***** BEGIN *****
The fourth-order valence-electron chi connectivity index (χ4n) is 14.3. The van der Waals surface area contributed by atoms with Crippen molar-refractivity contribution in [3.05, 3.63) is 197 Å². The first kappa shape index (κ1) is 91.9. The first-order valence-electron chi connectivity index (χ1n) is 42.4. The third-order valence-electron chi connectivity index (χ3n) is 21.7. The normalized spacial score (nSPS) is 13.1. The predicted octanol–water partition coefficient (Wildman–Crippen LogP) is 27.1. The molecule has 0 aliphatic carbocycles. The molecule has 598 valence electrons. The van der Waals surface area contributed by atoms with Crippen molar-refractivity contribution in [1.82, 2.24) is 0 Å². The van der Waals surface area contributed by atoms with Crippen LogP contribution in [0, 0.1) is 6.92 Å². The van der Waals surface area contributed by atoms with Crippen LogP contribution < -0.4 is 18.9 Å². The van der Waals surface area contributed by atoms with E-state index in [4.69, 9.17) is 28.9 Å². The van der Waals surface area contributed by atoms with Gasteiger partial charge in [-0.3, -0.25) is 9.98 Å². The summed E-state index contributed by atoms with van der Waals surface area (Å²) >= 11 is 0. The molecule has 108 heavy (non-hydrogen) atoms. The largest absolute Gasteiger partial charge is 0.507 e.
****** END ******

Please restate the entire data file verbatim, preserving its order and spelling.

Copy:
The fourth-order valence-electron chi connectivity index (χ4n) is 14.3. The van der Waals surface area contributed by atoms with Crippen molar-refractivity contribution in [3.05, 3.63) is 197 Å². The first kappa shape index (κ1) is 91.9. The first-order valence-electron chi connectivity index (χ1n) is 42.4. The third-order valence-electron chi connectivity index (χ3n) is 21.7. The normalized spacial score (nSPS) is 13.1. The predicted octanol–water partition coefficient (Wildman–Crippen LogP) is 27.1. The molecule has 0 aliphatic carbocycles. The molecule has 598 valence electrons. The van der Waals surface area contributed by atoms with Crippen molar-refractivity contribution in [1.82, 2.24) is 0 Å². The van der Waals surface area contributed by atoms with Crippen LogP contribution in [0, 0.1) is 6.92 Å². The van der Waals surface area contributed by atoms with Crippen LogP contribution < -0.4 is 18.9 Å². The van der Waals surface area contributed by atoms with E-state index in [4.69, 9.17) is 28.9 Å². The van der Waals surface area contributed by atoms with Gasteiger partial charge in [-0.3, -0.25) is 9.98 Å². The summed E-state index contributed by atoms with van der Waals surface area (Å²) >= 11 is 0. The molecule has 108 heavy (non-hydrogen) atoms. The largest absolute Gasteiger partial charge is 0.507 e.